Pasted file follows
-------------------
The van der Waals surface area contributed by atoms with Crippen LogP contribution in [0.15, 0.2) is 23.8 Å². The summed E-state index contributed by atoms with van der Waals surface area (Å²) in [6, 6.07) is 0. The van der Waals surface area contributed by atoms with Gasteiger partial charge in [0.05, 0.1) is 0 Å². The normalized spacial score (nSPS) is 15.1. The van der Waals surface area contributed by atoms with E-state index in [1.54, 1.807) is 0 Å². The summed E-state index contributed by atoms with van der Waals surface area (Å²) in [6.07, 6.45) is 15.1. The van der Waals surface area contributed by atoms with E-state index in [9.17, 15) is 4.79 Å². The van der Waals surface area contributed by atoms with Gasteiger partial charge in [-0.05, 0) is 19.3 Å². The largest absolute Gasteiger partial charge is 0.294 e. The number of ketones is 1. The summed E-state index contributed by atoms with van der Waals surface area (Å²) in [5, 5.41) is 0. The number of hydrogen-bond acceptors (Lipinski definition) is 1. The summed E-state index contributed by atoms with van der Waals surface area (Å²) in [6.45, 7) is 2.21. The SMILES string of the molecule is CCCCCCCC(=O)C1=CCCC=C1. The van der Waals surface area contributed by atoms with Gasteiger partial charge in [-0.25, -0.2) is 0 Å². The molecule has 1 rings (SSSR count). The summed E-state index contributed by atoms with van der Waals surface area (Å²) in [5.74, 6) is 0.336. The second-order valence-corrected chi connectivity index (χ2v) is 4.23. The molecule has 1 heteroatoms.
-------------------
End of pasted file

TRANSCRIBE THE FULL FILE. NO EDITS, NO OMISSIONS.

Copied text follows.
The van der Waals surface area contributed by atoms with Crippen LogP contribution in [0.15, 0.2) is 23.8 Å². The summed E-state index contributed by atoms with van der Waals surface area (Å²) in [6, 6.07) is 0. The van der Waals surface area contributed by atoms with Gasteiger partial charge in [0.05, 0.1) is 0 Å². The normalized spacial score (nSPS) is 15.1. The van der Waals surface area contributed by atoms with E-state index in [1.54, 1.807) is 0 Å². The summed E-state index contributed by atoms with van der Waals surface area (Å²) in [6.07, 6.45) is 15.1. The van der Waals surface area contributed by atoms with E-state index in [9.17, 15) is 4.79 Å². The van der Waals surface area contributed by atoms with Gasteiger partial charge in [-0.05, 0) is 19.3 Å². The largest absolute Gasteiger partial charge is 0.294 e. The number of ketones is 1. The summed E-state index contributed by atoms with van der Waals surface area (Å²) in [5, 5.41) is 0. The number of hydrogen-bond acceptors (Lipinski definition) is 1. The summed E-state index contributed by atoms with van der Waals surface area (Å²) in [6.45, 7) is 2.21. The SMILES string of the molecule is CCCCCCCC(=O)C1=CCCC=C1. The van der Waals surface area contributed by atoms with Gasteiger partial charge in [-0.25, -0.2) is 0 Å². The molecule has 1 rings (SSSR count). The summed E-state index contributed by atoms with van der Waals surface area (Å²) in [5.74, 6) is 0.336. The second-order valence-corrected chi connectivity index (χ2v) is 4.23. The molecule has 1 heteroatoms.